Fail to Drive in Marked Lane – section 154(1)(a) of the Ontario Highway Traffic Act

Update: 

Ontario Provincial Police Highway Cruiser

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For anyone charged last year and awaiting trial on “fail to drive in marked lane” under S. 154(1)(a) HTA, after having driven onto marked shoulder areas, Stephen Parker of Pointts, a ticket-fighting paralegal firm, provides this important update.

“This charge used to be laid, until a Court of Appeal case last year. A judge presiding in the traffic Appeals Court overturned a conviction under these circumstances but the prosecutor tried taking the matter to the highest court in Ontario to restore the original conviction.

A three-judge panel unanimously denied the prosecutor’s appeal of the acquittal on the basis that there had been no evidence that the crossing was unsafe, stating that apart from evidence that a person did not drive entirely within a marked lane, there also had to be evidence of the movement being unsafe. In the above noted case, there was no such evidence and the appellant, the Region of York, conceded there was none.

Where highway divided into lanes

154.  (1)  Where a highway has been divided into clearly marked lanes for traffic,

(a) a vehicle shall be driven as nearly as may be practicable entirely within a single lane and shall not be moved from the lane until the driver has first ascertained that the movement can be made with safety;

(b) in the case of a highway that is divided into three lanes, a vehicle shall not be driven in the centre lane except when overtaking and passing another vehicle where the roadway is clearly visible and the centre lane is clear of traffic within a reasonable safe distance, or in preparation for a left turn, or where the centre lane is at the time designated for the use of traffic moving in the direction in which the vehicle is proceeding and official signs are erected to indicate the designation;

(c) any lane may be designated for slowly moving traffic, traffic moving in a particular direction or classes or types of vehicles and, despite section 141, where a lane is so designated and official signs indicating the designation are erected, every driver shall obey the instructions on the official signs. R.S.O. 1990, c. H.8, s. 154 (1).

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This precedent-setting decision effectively put an end to police laying the charge of “fail to drive in marked lane” under S. 154(1)(a) HTA for crossings onto marked shoulder areas — unless, of course, a collision occurred as a result.

That said, if there was no signal as the motorist transitioned lanes, then police might still lay a charge of “fail to signal — lane change” under S. 142(1) HTA.”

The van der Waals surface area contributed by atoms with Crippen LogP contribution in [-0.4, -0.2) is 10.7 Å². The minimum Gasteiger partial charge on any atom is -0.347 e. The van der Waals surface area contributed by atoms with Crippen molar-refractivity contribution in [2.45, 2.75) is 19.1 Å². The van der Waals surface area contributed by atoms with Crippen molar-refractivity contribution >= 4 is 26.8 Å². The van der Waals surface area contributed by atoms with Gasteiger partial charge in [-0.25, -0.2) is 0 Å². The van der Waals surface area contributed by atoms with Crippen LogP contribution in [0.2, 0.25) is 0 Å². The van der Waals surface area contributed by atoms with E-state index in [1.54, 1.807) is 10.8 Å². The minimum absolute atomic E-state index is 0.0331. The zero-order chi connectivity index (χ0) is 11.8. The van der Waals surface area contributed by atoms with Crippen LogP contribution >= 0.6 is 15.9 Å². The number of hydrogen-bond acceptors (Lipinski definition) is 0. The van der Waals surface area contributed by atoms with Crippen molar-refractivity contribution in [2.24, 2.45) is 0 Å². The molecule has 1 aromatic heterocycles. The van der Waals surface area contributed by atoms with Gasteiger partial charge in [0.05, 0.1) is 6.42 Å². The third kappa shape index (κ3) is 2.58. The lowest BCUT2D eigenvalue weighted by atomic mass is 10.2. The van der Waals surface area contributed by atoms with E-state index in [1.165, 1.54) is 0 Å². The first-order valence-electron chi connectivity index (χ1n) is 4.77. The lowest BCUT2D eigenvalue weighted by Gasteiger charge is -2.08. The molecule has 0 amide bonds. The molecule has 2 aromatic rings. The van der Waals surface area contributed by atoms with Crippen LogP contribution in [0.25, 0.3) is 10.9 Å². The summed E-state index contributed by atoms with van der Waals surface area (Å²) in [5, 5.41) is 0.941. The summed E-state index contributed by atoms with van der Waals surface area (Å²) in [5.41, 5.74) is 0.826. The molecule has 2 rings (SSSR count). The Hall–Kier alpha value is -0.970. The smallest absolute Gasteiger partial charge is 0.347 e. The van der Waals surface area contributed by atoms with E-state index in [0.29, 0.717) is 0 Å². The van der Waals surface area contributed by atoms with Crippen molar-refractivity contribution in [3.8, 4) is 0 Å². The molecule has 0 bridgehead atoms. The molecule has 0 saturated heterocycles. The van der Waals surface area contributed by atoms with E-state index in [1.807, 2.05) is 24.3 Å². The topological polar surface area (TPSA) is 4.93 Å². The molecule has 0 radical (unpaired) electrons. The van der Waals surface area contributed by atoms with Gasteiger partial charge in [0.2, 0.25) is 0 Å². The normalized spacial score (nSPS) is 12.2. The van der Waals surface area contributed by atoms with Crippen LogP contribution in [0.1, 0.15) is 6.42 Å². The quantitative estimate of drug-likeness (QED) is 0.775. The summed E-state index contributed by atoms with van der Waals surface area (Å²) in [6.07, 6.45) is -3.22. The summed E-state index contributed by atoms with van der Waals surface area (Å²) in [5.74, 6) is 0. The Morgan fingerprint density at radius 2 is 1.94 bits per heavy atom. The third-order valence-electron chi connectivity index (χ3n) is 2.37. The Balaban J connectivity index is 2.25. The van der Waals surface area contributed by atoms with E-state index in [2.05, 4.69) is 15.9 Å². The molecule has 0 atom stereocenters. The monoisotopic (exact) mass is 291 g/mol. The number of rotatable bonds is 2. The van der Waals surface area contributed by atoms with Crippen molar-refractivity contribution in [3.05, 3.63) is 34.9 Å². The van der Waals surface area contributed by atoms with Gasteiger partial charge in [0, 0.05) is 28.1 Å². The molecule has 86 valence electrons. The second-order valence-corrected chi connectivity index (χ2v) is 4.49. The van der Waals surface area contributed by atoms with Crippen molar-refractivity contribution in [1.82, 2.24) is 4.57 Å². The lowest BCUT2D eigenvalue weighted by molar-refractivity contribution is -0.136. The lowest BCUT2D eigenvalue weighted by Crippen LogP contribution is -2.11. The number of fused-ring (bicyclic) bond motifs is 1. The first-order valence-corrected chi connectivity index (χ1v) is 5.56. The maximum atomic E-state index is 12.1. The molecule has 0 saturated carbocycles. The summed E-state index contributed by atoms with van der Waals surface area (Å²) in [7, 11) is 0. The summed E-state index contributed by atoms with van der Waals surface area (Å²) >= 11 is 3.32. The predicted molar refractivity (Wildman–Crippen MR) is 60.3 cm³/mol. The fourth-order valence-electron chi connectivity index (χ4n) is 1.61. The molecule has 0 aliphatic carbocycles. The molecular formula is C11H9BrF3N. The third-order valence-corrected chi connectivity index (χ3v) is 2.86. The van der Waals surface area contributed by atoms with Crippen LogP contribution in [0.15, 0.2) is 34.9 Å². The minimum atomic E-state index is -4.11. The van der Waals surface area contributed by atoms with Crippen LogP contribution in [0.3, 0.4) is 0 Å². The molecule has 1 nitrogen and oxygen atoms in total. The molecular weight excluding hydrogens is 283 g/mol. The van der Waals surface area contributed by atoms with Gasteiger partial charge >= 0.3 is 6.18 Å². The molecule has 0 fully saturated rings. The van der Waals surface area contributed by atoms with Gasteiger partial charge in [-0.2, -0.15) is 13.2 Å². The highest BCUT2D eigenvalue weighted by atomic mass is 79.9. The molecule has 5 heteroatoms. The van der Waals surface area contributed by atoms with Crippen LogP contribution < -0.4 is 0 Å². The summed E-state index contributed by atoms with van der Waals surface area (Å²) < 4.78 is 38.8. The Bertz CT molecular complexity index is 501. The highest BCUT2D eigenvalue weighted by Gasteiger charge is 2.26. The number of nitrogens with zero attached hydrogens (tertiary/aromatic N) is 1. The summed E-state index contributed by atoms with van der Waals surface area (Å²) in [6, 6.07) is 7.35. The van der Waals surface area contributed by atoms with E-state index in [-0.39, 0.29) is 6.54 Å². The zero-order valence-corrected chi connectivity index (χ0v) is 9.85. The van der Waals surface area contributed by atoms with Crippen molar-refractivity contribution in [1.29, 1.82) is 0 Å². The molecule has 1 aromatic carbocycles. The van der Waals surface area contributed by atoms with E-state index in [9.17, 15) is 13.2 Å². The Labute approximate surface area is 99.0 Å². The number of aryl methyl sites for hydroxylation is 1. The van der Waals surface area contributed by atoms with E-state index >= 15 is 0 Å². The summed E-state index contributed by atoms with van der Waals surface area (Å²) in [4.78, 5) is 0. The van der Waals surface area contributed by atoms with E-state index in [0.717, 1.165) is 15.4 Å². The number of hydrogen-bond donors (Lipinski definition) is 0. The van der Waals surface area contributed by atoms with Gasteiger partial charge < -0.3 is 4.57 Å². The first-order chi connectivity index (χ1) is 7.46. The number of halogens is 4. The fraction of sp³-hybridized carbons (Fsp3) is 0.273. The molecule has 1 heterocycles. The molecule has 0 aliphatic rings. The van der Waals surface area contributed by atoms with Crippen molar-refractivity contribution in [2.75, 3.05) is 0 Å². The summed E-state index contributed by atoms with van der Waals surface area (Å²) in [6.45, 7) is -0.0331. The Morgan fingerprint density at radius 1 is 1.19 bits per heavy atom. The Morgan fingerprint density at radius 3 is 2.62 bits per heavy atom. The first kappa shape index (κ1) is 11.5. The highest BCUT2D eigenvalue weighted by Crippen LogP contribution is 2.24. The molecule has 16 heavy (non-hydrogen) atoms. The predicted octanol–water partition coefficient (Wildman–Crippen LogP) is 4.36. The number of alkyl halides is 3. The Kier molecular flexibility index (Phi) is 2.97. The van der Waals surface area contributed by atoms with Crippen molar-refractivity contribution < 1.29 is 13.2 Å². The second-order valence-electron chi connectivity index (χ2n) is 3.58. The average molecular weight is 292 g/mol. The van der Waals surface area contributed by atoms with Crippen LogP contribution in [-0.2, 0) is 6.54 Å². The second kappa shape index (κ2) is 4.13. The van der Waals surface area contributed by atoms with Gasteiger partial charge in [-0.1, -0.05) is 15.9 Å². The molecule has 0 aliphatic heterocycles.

Q: When a defendant requests disclosure (i.e. copy of officer’s notes) prior to traffic ticket trial but doesn’t get it, what happens?

I can understand if they just give you a later court date if you waited until just before trial to ask, but if you asked a month, or several months prior, is the ticket tossed because the prosecution failed to provide disclosure?

A: Stephen Parker of Pointts replies:

Unfortunately, the disclosure issue is not “cut and dry.”

Most prosecution offices want six to eight weeks to process disclosure requests. But, before a court will stay a charge for lack of disclosure, they will typically want evidence of more than one request. Sometimes two is not enough. Three unanswered requests over a period of months will probably result in the charge being stayed — but not necessarily. Depending on the seriousness of the matter, a prosecutor may well be granted an adjournment to provide disclosure.

This will not affect the defendant’s Charter right to have their trial within a reasonable period of time. The clock is still ticking.

On the other hand, I have seen prosecutors — on their own volition — withdraw charges where disclosure requests have not been met where no explanation could be provided by the officer.

There have been instances where defendants or their paralegals have been told by the court to go outside of the courtroom and look at the officer’s notes and come back and conduct the trial. Where convictions have resulted, the Provincial Offences Appeal Courts have frowned on this practice and usually grant a new trial.

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